The Conference Board Leading Economic Index
The Conference Board Leading Economic Index (or LEI) is a monthly economic series that tracks changes to the US business cycle. This index is based on an economic model that incorporates changes to ten forward-looking economic indicators each month.
The Conference Board releases these reports for different economies. Apart from the LEI, the Conference Board releases two other economic series—The Coincident Economic Index (or CEI) and Lagging Economic Index (or LAG)—that model US economic performance.
In this series, we’ll analyze the changes to the LEI and assess whether the economic model is signaling any changes to the US business cycle. The chart below depicts the list of economic indicators and their respective weights in the LEI.
Importance of the LEI
Being prepared for any changes to the business cycle is an important part of investing. Leading economic indicators provide these vital clues, and the LEI is a combination of ten such important indicators. A changing business climate impacts investors in all financial assets, including equity, fixed income (BND), and the currency markets.
The number of building permits issued, which is one of the components of the LEI, has been increasing steadily over the last year. Building permits are considered a forward indicator, as the economic activity related to building permits starts only after permits are issued. The increasing number of building permits is a positive sign for the housing industry (XHB) and to the US economy.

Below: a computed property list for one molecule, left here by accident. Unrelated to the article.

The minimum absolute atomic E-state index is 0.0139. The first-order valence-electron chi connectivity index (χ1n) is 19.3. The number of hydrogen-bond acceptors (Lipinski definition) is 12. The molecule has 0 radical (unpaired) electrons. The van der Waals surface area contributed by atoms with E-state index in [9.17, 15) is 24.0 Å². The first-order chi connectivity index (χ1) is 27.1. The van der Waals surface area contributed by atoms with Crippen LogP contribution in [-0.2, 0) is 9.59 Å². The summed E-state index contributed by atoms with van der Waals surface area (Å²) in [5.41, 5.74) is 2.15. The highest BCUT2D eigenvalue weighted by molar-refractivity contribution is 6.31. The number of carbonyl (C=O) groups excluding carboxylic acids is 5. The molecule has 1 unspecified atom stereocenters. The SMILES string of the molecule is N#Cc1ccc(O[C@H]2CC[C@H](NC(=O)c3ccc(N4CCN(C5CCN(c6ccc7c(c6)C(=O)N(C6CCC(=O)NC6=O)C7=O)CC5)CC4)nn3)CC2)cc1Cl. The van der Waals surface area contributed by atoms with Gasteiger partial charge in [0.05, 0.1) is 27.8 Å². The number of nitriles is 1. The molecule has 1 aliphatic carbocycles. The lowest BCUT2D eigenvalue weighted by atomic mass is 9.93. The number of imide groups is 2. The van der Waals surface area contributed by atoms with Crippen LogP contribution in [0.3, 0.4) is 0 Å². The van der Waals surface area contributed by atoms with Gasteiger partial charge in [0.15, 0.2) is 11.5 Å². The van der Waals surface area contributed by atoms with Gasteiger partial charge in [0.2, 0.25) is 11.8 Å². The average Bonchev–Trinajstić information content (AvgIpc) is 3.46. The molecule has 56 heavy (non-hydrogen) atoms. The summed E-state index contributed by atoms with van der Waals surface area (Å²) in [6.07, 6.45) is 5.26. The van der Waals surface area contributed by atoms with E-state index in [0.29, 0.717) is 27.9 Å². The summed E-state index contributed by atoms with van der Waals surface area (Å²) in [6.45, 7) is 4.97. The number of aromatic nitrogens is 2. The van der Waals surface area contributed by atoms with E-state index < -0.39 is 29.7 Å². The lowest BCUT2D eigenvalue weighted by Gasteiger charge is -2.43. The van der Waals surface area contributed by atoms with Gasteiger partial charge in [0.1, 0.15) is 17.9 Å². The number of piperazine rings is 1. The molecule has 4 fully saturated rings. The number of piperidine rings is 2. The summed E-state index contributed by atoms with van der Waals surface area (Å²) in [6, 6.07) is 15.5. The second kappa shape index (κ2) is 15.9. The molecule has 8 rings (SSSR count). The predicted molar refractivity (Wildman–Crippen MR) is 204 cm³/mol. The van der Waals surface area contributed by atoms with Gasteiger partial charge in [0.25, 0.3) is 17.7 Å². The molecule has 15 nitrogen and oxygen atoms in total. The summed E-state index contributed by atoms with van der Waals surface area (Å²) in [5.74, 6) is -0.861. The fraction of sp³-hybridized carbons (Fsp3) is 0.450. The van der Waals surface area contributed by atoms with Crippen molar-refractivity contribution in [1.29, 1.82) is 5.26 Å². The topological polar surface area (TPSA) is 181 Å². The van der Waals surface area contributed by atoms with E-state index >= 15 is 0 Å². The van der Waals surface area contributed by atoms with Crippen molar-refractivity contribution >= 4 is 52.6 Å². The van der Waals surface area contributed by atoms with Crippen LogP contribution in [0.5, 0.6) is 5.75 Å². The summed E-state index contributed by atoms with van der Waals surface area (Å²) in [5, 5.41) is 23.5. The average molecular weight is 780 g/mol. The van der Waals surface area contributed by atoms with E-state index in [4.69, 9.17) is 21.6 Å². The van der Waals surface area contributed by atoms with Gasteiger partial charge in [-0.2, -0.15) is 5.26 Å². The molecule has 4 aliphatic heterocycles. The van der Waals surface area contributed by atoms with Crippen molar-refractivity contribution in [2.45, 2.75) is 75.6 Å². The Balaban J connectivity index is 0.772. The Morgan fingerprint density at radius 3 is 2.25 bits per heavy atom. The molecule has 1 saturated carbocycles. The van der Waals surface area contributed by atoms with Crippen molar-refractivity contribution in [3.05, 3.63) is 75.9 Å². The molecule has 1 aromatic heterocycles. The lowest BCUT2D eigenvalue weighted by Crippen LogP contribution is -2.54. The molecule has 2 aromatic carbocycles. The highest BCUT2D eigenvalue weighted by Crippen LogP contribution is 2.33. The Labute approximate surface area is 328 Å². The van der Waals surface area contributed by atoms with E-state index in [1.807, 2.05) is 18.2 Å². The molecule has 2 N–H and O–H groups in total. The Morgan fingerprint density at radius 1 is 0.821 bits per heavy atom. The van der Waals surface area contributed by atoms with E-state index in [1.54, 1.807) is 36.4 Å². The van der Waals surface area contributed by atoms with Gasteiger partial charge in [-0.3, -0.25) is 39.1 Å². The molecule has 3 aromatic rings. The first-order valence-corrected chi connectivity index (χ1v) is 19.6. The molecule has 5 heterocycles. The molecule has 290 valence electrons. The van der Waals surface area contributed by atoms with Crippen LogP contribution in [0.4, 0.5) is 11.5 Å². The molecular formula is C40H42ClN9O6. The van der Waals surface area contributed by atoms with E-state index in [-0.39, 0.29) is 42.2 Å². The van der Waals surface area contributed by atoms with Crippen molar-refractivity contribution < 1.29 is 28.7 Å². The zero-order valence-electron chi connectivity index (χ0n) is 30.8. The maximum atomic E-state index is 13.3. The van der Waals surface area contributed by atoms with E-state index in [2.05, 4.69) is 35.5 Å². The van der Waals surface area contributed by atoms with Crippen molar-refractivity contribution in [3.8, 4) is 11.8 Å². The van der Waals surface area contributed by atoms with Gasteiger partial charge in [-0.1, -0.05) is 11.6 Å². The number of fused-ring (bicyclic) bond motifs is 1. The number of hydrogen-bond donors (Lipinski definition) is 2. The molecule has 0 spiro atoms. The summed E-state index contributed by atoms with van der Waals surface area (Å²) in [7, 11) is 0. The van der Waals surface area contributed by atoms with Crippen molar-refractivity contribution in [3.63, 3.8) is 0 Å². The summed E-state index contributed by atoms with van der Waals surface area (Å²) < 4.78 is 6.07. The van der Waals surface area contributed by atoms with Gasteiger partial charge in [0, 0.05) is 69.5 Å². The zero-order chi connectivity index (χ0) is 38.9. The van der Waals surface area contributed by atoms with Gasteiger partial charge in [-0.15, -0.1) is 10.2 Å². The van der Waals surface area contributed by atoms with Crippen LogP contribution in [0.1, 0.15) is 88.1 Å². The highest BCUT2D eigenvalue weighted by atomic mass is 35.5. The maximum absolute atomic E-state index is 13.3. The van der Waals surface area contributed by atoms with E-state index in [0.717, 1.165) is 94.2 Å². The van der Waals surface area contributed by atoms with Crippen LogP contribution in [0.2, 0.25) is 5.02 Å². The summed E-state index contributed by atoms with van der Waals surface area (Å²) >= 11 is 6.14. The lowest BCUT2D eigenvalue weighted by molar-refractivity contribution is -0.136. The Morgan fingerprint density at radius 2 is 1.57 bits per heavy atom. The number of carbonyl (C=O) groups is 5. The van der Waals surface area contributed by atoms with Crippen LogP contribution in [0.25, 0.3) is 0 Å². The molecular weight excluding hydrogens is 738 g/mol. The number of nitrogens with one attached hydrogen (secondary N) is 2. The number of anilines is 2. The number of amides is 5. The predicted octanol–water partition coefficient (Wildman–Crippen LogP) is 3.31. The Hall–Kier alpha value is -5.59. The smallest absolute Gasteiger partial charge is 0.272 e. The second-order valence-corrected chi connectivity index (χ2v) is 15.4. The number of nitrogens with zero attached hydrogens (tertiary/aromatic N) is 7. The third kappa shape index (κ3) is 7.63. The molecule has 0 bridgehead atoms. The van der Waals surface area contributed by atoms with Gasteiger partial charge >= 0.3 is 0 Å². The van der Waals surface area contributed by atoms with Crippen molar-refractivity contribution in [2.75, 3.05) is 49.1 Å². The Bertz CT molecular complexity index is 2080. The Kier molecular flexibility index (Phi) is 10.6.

March LEI reading and series overview
The latest Conference Board LEI reading was released on April 19. According to the report, the LEI for March was reported at 109.0, an increase of 0.3% from the revised February index reading of 108.7. The LEI has increased for the seventh consecutive month, with only two negative contributors to the index—the weekly working hours of production (VIS) and new orders in the manufacturing (XLI) sector.
Throughout this series, we’ll analyze each component of the Conference Board LEI and understand its implication for sectors such as consumer discretionary, industrials, housing (PKB), and the overall markets.